FEDERAL COURT OF AUSTRALIA
NSD 1620 of 2017
DATE OF ORDER:
THE COURT ORDERS THAT:
2. The respondents pay the applicant’s costs of the interlocutory application as agreed or taxed.
Note: Entry of orders is dealt with in Rule 39.32 of the Federal Court Rules 2011.
NSD 1621 of 2017
HARPERCOLLINS PUBLISHERS AUSTRALIA PTY LTD
DATE OF ORDER:
5 October 2018
THE COURT ORDERS THAT:
1. The interlocutory application filed 4 July 2018 be dismissed.
2. The respondents pay the applicant’s costs of the interlocutory application as agreed or taxed.
Note: Entry of orders is dealt with in Rule 39.32 of the Federal Court Rules 2011.
1 These reasons for judgment explain why I have concluded that the proceedings cannot be summarily dismissed as an abuse of process as sought by the respondents in interlocutory applications dated 4 July 2018.
2 The circumstances in which the proceedings are brought are unusual.
3 One applicant is Dr John Gill. The other is Mr (formerly Dr) John Herron. They were medical practitioners, psychiatrists, who administered deep sleep therapy and electroconvulsive therapy at the Chelmsford Private Hospital in the 1970s.
4 From as early as 1982 there had been coronial inquests into the deaths of patients as a result of the administration of deep sleep therapy and electroconvulsive therapy at the Chelmsford Private Hospital and adverse publicity about the treatment of patients. One patient, Barry Hart, commenced proceedings in 1980. Mr Hart succeeded and was awarded damages, the jury finding Dr Herron liable for negligence, false imprisonment and assault and battery, and Chelmsford Private Hospital liable for false imprisonment. Both Dr Herron and Dr Gill sued various media outlets and people for defamation between 1984 and 1986 but the defamation proceedings went nowhere as complaints, disciplinary proceedings, litigation and ultimately a Royal Commission into deep sleep therapy engulfed them.
5 Having finally roused itself to institute disciplinary proceedings against Dr Gill and Dr Herron in the mid-1980s relating to their conduct at Chelmsford Private Hospital the Department of Health was confronted with the consequences of its dilatoriness. Dr Gill and Dr Herron succeeded in having the disciplinary proceedings against them permanently stayed as an abuse of process: Herron v McGregor (1986) 6 NSWLR 246. The complaints had been made between 1982 and 1986 but related to events at the Chelmsford Private Hospital in 1973, 1976 and 1977. The Court of Appeal held that the disciplinary proceedings involved an abuse of process because the events the subject of the complaints, by 1986, were in the distant past. As a result, the proceedings could not be fair, which is a requirement of the administration of justice.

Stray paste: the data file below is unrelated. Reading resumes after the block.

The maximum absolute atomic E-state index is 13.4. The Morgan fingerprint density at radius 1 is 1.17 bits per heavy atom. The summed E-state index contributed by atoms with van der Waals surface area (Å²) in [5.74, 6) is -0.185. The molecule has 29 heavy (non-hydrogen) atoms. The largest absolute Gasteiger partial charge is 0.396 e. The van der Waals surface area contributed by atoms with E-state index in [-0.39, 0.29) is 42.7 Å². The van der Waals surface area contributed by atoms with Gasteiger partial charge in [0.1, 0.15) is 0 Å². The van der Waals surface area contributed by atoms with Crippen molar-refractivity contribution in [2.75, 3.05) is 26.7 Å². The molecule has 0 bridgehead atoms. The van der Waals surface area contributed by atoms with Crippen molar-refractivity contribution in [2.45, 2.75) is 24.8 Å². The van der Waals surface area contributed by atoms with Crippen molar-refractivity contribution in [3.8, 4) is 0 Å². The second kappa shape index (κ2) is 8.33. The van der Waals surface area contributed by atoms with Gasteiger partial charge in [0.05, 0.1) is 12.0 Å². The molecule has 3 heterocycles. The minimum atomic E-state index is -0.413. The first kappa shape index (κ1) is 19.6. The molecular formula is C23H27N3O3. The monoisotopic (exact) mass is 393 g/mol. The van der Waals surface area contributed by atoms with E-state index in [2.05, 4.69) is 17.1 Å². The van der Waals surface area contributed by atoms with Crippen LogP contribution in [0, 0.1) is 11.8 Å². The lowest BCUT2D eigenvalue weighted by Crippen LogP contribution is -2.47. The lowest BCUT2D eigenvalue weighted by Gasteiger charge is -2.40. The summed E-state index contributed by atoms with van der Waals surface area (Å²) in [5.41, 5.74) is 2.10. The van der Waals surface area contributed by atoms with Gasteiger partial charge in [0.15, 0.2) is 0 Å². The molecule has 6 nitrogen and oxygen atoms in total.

6 The public pressure mounted and in 1988 the NSW Government announced a Royal Commission into deep sleep therapy. Dr Gill and Dr Herron gave evidence before the Royal Commission over many days. The multi-volume report of the Royal Commission was published in 1990. The report condemned deep sleep therapy. The Royal Commission made many serious adverse findings against Dr Gill and Dr Herron in relation to their practices at Chelmsford Private Hospital and related conduct. The Royal Commission referred material to the Commonwealth Director of Public Prosecutions and the Medical Tribunal for “their consideration as to possible criminal proceedings against”, amongst others, Dr Gill and Dr Herron.
7 As a result, further disciplinary proceedings were commenced against Dr Gill and Dr Herron, again relating to events at the Chelmsford Private Hospital between 1973 and 1977. Dr Gill was also the subject of two criminal charges for manslaughter in respect of the death of a patient in 1977. However, time, or its passing, remained on the side of Dr Gill and Dr Herron. They again succeeded in having the disciplinary proceedings against them stayed as an abuse of process because of the similarity with the earlier proceedings and the unreasonable delay between the events in question and the complaints: Gill v Walton (1991) 25 NSWLR 190. Dr Gill also succeeded in having the criminal proceedings against him stayed on the same basis: Gill v Director of Public Prosecutions (1992) 64 A Crim R 82.
8 Dr Herron was removed from the roll of medical practitioners in 1995 for professional misconduct unrelated to the Chelmsford Private Hospital: In the matter of Dr John Tennant Herron and the Medical Practice Act 1992 as amended (No 40025 of 1995, 14 March 1997). Dr Gill remains a medical practitioner.
9 All of these events were the subject of intense media interest at the time. The media scrutiny subsided over the years but articles, books, websites and more have continued to refer in the most serious adverse terms to the Chelmsford Private Hospital and the roles of the doctors and others working there including the applicants. Dr Gill and Mr Herron did not again sue for defamation. Until now.
10 In 2016 the first respondent published the second respondent’s book, Fair Game: The Incredible Untold Story of Scientology in Australia (HarperCollins Publishers Australia Pty Limited, 2016). The book has sold over 8,500 copies. Chapter 14 is headed “Deep Sleep”. The Church of Scientology had a major role in exposing what had occurred at the Chelmsford Private Hospital. The chapter refers to Dr Herron’s treatment of Mr Hart and the role of Dr Herron and Dr Gill, amongst others, at the Chelmsford Private Hospital. Within the one year limitation period, the applicants commenced proceedings claiming damages and associated orders for alleged defamations.